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When do we say "complain about" and when "complain of"? Is the former used in general to say we're annoyed or not satisfied about something, and the latter when we are speaking about ilnesses?

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Denotation

Complain of means to state that you are suffering from a certain problem, and possibly to describe it. It's most commonly used in medicine, but isn't limited to medicine. When you go to a doctor and complain of an illness, this means that you tell the doctor that you have the illness and possibly that you describe it. The object of "of" must be a problem of some kind: you could complain of a headache, an unreliable web server, an unfaithful spouse, mistreatment by police, etc.

Complain about means to express your dissatisfaction with the object of "about". For example, you might complain about your spouse. Having a spouse is not itself a problem, so it doesn't make sense to complain "of" a spouse. When you complain about your spouse, you say bad things about your spouse. "You should see my husband! He sits around all day drinking beer and watching football on TV, he never does any housework, he has no ambition, he doesn't appreciate music, …" If you return a defective toaster to the store, you might complain about the toaster: "It burns everything even on the lightest setting." But it doesn't make sense to complain "of" the toaster, because the toaster is not a problem. You might complain of burnt toast, though.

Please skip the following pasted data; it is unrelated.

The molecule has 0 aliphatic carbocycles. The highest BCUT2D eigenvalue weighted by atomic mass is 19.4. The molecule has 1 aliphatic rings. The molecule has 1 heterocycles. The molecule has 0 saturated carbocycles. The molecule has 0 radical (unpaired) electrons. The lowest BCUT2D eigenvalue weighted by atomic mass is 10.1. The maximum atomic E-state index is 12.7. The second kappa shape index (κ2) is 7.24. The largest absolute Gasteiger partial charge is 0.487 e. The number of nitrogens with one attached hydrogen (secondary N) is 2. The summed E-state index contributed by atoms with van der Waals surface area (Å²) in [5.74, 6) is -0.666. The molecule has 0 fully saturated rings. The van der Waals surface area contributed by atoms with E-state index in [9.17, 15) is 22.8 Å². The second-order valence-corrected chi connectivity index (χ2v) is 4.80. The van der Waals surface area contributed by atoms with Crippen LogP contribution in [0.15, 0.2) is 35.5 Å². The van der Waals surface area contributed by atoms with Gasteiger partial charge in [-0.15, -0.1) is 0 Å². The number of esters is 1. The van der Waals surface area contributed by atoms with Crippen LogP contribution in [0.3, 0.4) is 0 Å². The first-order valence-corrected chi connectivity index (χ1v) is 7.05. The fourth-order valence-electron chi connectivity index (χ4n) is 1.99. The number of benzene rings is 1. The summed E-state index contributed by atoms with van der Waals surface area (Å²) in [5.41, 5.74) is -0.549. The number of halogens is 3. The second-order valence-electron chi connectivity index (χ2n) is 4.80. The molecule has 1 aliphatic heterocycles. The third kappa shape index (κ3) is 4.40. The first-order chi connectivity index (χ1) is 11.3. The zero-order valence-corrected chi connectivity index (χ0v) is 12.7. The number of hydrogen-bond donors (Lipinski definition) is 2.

Complain of also means to report a troublesome person to an authority. "The plaintiff complained of his neighbor."

Connotation

Complain about has a slightly negative connotation. It suggests whining, criticizing, nagging, or venting negative emotions. Complain of does not have that connotation. It suggests just factually noting and describing the problem. So, if you were to talk at length about how annoying your headache is and how much trouble it's caused you, that would be complaining about the headache. If you just state that you have a headache, where the pain is, and when it started, that would be more in line with complaining of a headache.

Complain of suggests that you are talking to someone who is going to fix it or help you with the problem (like a doctor or a police officer). Complain about suggests that you're talking to someone who is responsible for the problem, like when you return the toaster to the store, or that you're talking to someone who can't or won't help with the problem, like when commiserating with friends about your spouse.


Sources: See senses 4b, 6, and 8 in the OED.

  • Good answer, Ben. +1 for making this answer with two important subheadings. – Maulik V Jun 9 '14 at 11:04
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Complain of is much more formal than Complain about

For instance, when a doctor is taking notes on his patient, he may write something like:

The patient was complaining of a pain in her arm.

Complaining of headaches, the patient was very loud.

OALD explains the phrasal verb:

complain of something: to say that you feel ill/sick or are suffering from a pain

Essentially, if you are complaining of something, it will have to do with your well-being / health, it will have to do with YOURSELF ...it is a very selfish phrase (Check here in Collins' Example).

So,

complain of something:

He was complaining of his leg hurting.

He was complaining about his leg hurting him

The use of about implies another subject. As you can see from the example above, the subject's leg is hurting him. In other words, the complaint is about the leg

He was complaining about the loud music

I was complaining about having no money

Joe complains every day about his breakfast.

Sheila had complained about the customer service for years.

In none of the above sentences can you replace about with of.

  • added references and sources to support this answer. +1. – Maulik V Jun 9 '14 at 4:48

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